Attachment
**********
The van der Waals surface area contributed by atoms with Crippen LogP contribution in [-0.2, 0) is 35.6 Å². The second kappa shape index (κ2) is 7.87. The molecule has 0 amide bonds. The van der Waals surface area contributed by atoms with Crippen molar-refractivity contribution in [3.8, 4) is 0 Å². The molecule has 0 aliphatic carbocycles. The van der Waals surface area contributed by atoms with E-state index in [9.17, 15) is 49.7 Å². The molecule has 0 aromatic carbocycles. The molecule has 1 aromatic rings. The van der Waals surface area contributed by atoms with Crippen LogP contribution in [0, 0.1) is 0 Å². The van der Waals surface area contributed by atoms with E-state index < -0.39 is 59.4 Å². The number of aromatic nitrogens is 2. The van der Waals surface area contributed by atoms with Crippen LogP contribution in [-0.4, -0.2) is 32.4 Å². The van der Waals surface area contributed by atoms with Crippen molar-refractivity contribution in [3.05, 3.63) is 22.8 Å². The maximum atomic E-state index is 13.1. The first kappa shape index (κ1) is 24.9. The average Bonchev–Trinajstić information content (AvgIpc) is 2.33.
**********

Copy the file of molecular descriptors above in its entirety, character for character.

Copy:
The van der Waals surface area contributed by atoms with Crippen LogP contribution in [-0.2, 0) is 35.6 Å². The second kappa shape index (κ2) is 7.87. The molecule has 0 amide bonds. The van der Waals surface area contributed by atoms with Crippen molar-refractivity contribution in [3.8, 4) is 0 Å². The molecule has 0 aliphatic carbocycles. The van der Waals surface area contributed by atoms with E-state index in [9.17, 15) is 49.7 Å². The molecule has 0 aromatic carbocycles. The molecule has 1 aromatic rings. The van der Waals surface area contributed by atoms with Crippen LogP contribution in [0, 0.1) is 0 Å². The van der Waals surface area contributed by atoms with E-state index < -0.39 is 59.4 Å². The number of aromatic nitrogens is 2. The van der Waals surface area contributed by atoms with Crippen LogP contribution in [-0.4, -0.2) is 32.4 Å². The van der Waals surface area contributed by atoms with Crippen molar-refractivity contribution in [3.05, 3.63) is 22.8 Å². The maximum atomic E-state index is 13.1. The first kappa shape index (κ1) is 24.9. The average Bonchev–Trinajstić information content (AvgIpc) is 2.33.